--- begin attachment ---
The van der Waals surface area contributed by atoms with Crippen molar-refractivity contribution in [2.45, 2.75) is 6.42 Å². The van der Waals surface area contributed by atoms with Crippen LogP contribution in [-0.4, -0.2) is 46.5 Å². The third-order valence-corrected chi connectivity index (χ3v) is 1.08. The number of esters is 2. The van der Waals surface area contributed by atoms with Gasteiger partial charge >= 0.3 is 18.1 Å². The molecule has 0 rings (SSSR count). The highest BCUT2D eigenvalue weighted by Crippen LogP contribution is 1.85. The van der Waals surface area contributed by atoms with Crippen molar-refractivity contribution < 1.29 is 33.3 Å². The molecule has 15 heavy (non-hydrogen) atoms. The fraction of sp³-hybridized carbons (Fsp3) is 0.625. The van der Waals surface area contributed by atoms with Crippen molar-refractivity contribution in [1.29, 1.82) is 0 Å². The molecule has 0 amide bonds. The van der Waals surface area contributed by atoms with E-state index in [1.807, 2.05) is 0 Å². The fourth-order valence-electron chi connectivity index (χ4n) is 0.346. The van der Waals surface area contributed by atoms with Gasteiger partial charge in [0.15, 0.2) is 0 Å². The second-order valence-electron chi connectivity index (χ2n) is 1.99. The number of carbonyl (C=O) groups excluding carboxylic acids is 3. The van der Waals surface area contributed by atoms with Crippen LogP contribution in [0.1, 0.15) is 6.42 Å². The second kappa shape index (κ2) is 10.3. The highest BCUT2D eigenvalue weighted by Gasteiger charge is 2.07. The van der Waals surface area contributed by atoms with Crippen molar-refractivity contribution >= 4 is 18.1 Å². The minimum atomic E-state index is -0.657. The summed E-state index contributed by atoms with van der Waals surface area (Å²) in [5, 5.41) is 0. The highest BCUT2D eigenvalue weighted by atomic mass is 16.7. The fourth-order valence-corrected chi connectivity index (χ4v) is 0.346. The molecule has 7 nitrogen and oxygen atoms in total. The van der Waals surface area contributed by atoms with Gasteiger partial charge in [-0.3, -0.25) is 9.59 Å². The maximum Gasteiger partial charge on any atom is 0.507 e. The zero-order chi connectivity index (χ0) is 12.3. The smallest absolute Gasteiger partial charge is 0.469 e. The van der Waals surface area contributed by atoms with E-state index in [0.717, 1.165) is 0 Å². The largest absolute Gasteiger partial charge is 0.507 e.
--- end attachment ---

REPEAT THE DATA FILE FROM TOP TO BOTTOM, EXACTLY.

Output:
The van der Waals surface area contributed by atoms with Crippen molar-refractivity contribution in [2.45, 2.75) is 6.42 Å². The van der Waals surface area contributed by atoms with Crippen LogP contribution in [-0.4, -0.2) is 46.5 Å². The third-order valence-corrected chi connectivity index (χ3v) is 1.08. The number of esters is 2. The van der Waals surface area contributed by atoms with Gasteiger partial charge >= 0.3 is 18.1 Å². The molecule has 0 rings (SSSR count). The highest BCUT2D eigenvalue weighted by Crippen LogP contribution is 1.85. The van der Waals surface area contributed by atoms with Crippen molar-refractivity contribution < 1.29 is 33.3 Å². The molecule has 15 heavy (non-hydrogen) atoms. The fraction of sp³-hybridized carbons (Fsp3) is 0.625. The van der Waals surface area contributed by atoms with Crippen molar-refractivity contribution in [1.29, 1.82) is 0 Å². The molecule has 0 amide bonds. The van der Waals surface area contributed by atoms with E-state index in [1.807, 2.05) is 0 Å². The fourth-order valence-electron chi connectivity index (χ4n) is 0.346. The van der Waals surface area contributed by atoms with Gasteiger partial charge in [0.15, 0.2) is 0 Å². The second-order valence-electron chi connectivity index (χ2n) is 1.99. The number of carbonyl (C=O) groups excluding carboxylic acids is 3. The van der Waals surface area contributed by atoms with Crippen LogP contribution in [0.1, 0.15) is 6.42 Å². The second kappa shape index (κ2) is 10.3. The highest BCUT2D eigenvalue weighted by Gasteiger charge is 2.07. The van der Waals surface area contributed by atoms with Crippen molar-refractivity contribution >= 4 is 18.1 Å². The minimum atomic E-state index is -0.657. The summed E-state index contributed by atoms with van der Waals surface area (Å²) in [5, 5.41) is 0. The highest BCUT2D eigenvalue weighted by atomic mass is 16.7. The fourth-order valence-corrected chi connectivity index (χ4v) is 0.346. The molecule has 7 nitrogen and oxygen atoms in total. The van der Waals surface area contributed by atoms with Gasteiger partial charge in [-0.3, -0.25) is 9.59 Å². The maximum Gasteiger partial charge on any atom is 0.507 e. The zero-order chi connectivity index (χ0) is 12.3. The smallest absolute Gasteiger partial charge is 0.469 e. The van der Waals surface area contributed by atoms with E-state index in [0.717, 1.165) is 0 Å². The largest absolute Gasteiger partial charge is 0.507 e.